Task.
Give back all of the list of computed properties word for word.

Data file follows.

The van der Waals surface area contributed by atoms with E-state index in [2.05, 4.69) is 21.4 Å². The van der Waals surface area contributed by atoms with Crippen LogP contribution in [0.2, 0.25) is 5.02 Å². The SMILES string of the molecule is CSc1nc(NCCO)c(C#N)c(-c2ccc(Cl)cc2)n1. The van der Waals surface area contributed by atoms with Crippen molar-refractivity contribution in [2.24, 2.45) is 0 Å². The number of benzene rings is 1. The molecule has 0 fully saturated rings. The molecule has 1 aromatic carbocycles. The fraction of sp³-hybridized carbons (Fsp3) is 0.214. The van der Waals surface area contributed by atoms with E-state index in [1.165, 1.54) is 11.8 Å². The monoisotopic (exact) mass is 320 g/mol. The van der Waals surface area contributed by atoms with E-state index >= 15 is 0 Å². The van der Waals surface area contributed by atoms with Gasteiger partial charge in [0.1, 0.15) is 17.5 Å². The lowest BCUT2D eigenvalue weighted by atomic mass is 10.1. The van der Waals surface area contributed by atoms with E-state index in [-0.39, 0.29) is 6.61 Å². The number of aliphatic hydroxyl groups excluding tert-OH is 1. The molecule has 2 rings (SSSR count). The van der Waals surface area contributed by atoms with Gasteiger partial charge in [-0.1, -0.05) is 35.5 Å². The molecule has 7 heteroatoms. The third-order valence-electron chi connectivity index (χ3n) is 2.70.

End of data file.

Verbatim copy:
The van der Waals surface area contributed by atoms with E-state index in [2.05, 4.69) is 21.4 Å². The van der Waals surface area contributed by atoms with Crippen LogP contribution in [0.2, 0.25) is 5.02 Å². The SMILES string of the molecule is CSc1nc(NCCO)c(C#N)c(-c2ccc(Cl)cc2)n1. The van der Waals surface area contributed by atoms with Crippen molar-refractivity contribution in [2.24, 2.45) is 0 Å². The number of benzene rings is 1. The molecule has 0 fully saturated rings. The molecule has 1 aromatic carbocycles. The fraction of sp³-hybridized carbons (Fsp3) is 0.214. The van der Waals surface area contributed by atoms with E-state index in [1.165, 1.54) is 11.8 Å². The monoisotopic (exact) mass is 320 g/mol. The van der Waals surface area contributed by atoms with E-state index >= 15 is 0 Å². The van der Waals surface area contributed by atoms with Gasteiger partial charge in [0.1, 0.15) is 17.5 Å². The lowest BCUT2D eigenvalue weighted by atomic mass is 10.1. The van der Waals surface area contributed by atoms with E-state index in [-0.39, 0.29) is 6.61 Å². The number of aliphatic hydroxyl groups excluding tert-OH is 1. The molecule has 2 rings (SSSR count). The van der Waals surface area contributed by atoms with Gasteiger partial charge in [-0.1, -0.05) is 35.5 Å². The molecule has 7 heteroatoms. The third-order valence-electron chi connectivity index (χ3n) is 2.70.